The following glossary is adapted from the glossary provided by Planned Parenthood at https://www.plannedparenthood.org/learn/glossary.
Scabies: Tiny mites that can be sexually transmitted. They burrow under the skin, causing intense itching, usually at night, and small bumps or rashes that appear in dirty-looking, small curling lines, especially on the penis, between the fingers, on buttocks, breasts, wrists, and thighs, and around the navel.
Scrotum: A sac of skin, divided into two parts, enclosing the testes, epididymides, and parts of the vasa deferentia.
Secondary sex characteristics: Features of the body that are caused by hormones, develop during puberty, and last through adult life. For women, these include breast development and widened hips. For men, they include facial hair development. Both genders develop pubic hair and underarm hair.
Secondary syphilis: The second stage of the infection, during which a rash and fever develop.
Semen: Fluid containing sperm that is ejaculated during sexual excitement. Semen is composed of fluid from the seminal vesicles, fluid from the prostate, and sperm from the testes.
Seminal fluid: A fluid that nourishes and helps sperm to move. Made in the seminal vesicles.
Seminal vesicle: One of two small organs located beneath the bladder and connected to the urethra that produce seminal fluid.
Seminiferous tubules: A network of tiny tubules in the testes that constantly produce sperm. Seminiferous tubules also produce androgens, the “male” sex hormones.
Sex cell: A reproductive cell. See gamete.
Sexually transmitted disease or STD: A sexually transmitted infection that has developed symptoms. Used interchangeably with “sexually transmitted infection.
Sexually transmitted infection or STI: An STD that has not (yet) caused disease symptoms.
Skene’s glands: Two glands that gush fluid during female ejaculation. They are located on opposite sides of the opening to a woman’s urethra. Also called paraurethral glands or female prostate glands.
Smegma: A sticky, white, unpleasant-smelling substance produced under the foreskin at the glans of the penis and clitoris. It is formed by secretions from the Tyson’s glands, bacteria, and body oils.
Somatotropin: The human growth hormone secreted by the pituitary gland.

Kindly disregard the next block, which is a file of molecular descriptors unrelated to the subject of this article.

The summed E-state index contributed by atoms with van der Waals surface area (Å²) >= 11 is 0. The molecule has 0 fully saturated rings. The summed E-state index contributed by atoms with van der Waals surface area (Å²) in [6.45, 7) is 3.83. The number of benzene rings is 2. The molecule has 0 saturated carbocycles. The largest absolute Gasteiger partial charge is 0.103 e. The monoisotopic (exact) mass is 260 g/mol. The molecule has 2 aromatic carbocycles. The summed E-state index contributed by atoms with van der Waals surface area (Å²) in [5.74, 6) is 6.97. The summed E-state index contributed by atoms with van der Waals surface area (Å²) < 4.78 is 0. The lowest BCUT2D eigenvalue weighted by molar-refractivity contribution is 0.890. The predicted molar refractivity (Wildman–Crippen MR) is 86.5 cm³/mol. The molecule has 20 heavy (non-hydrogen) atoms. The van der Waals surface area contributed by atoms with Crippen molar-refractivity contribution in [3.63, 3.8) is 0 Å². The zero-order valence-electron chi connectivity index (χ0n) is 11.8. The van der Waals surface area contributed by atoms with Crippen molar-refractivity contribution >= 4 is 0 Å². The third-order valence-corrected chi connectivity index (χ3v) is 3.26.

Sperm: The reproductive cells in men, produced in the seminiferous tubules of the testes.
Spermarche: The time when sperm is first produced by the testes of a boy.
Spermatogenesis: The process of producing sperm. Occurs in the seminiferous tubules of the testes.
Spermicides: Chemicals used to immobilize and kill sperm.
Spirochete: The organism that causes syphilis.
Spotting: Usually, light bleeding between menstrual periods, which may only be seen on toilet tissue after wiping. Normal spotting is associated, for example, with ovulation, the use of some hormonal methods of birth control, the onset of menstruation, and perimenopause. Though not always abnormal, spotting during pregnancy or after vaginal intercourse should be discussed with one’s health care provider. It can be a sign of endometriosis, uterine fibroids, vaginal adhesions or polyps, or cancer.
Standard days method: A fertility awareness-based method for predicting a woman’s fertility by tracking her cycle on a string of CycleBeads. Can be used for contraception by women whose cycles are no shorter than 26 days or longer than 32 days.
STD: See sexually transmitted disease.
Sterilization: Surgical methods of birth control that are intended to be permanent—blocking of the fallopian tubes for women or the vas deferens for men.
STI: See sexually transmitted disease.
Syphilis: A sexually transmitted infection that can lead to disfigurement, neurological disorders, and death.
Semen: Liquid containing sperm produced on ejaculation.